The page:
The research, conducted by the French Federation for Beauty Companies (FEBEA) with research institute OpinionWay, found that whilst 79% of French consumers used sun protection, 20% applied it just once a day which was “very insufficient” compared to the recommended every two hours or more often if bathing or sweating. Results also showed 19% never used sunscreen. The research surveyed just over 1,000 people in France aged 18+ between March 31 and April 1, 2021.
“In total, nearly 40% of French people do not use enough or any sun protection,” FEBEA said.
A split down in demographics showed 27% of men never used sun protection and 30% of aged 65+ didn’t either.
Fear of certain ingredients and a ‘contradictory attitude’ to sun protection
FEBEA said it was clear from the study that there was a “contradictory attitude” amongst consumers when it came to sunscreen use. Despite 89% considering sunscreens to be effective in protection from the dangers associated with sun exposure, 40% never used it or didn’t use it in adequate amounts.
Looking more closely at why, 79% of consumers said they feared sun protection products contained certain ingredients toxic to health. This, FEBEA said, was despite sun filters being one of the categories of ingredients “most controlled by European regulations – the strictest in the world”.
The study also indicated contradictory beliefs in the sustainability of sunscreen brands, with 83% of French people surveyed stating brands had made progress in product efficiency and environmental protection but 86% believing these products polluted the environment. However, FEBEA said there was "no scientific consensus" on the impact of sun filters in marine environments, especially compared to other causes like global warming, and the levels of sun filters in product remained extremely low.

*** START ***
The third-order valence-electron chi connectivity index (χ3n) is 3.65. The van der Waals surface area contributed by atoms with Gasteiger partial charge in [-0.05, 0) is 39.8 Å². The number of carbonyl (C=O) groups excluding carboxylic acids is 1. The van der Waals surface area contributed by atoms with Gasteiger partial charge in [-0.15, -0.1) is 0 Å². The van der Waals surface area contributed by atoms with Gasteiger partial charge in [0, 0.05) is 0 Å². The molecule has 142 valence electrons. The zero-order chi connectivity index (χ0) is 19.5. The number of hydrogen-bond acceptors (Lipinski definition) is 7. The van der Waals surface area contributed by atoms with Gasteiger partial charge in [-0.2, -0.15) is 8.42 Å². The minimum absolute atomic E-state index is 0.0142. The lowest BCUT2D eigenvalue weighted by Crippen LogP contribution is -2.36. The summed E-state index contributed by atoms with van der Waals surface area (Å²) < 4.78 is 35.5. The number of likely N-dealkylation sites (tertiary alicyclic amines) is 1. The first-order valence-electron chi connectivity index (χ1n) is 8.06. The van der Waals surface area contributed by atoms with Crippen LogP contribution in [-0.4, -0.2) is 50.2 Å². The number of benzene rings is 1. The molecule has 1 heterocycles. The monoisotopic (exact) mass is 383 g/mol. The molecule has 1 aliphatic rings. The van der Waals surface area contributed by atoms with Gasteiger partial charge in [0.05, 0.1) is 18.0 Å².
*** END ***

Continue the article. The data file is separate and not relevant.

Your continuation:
Motivating uptake and wider use of sunscreen
Amongst those consumers who did use sunscreen, findings showed 40% did so to protect themselves from the health risks of sun exposure – a higher percentage than previous years, though a sentiment remained “uneven” across demographics. Younger people, for example, were less motivated by this with just 30% of consumers aged 18-24 using sunscreen for health these reasons.
“On the one hand, we have products that are subject to draconian controls to ensure their safety for health, an efficacy of products that is not debated, and on the other hand we have a serious risk, proven, and noted by all doctors, which is the risk of cancer,” said Emmanuel Guichard, general delegate of FEBEA.
“Faced with these perceptions among the French, cosmetics companies must continue their educational on product safety for health and on everything which is implemented to limit their environmental impact (biodegradability of formulations, water resistance). In addition, we must continue to remember that the risks associated with exposure to the sun, without protection, are fatal. The real danger is not protecting yourself,” Guichard said.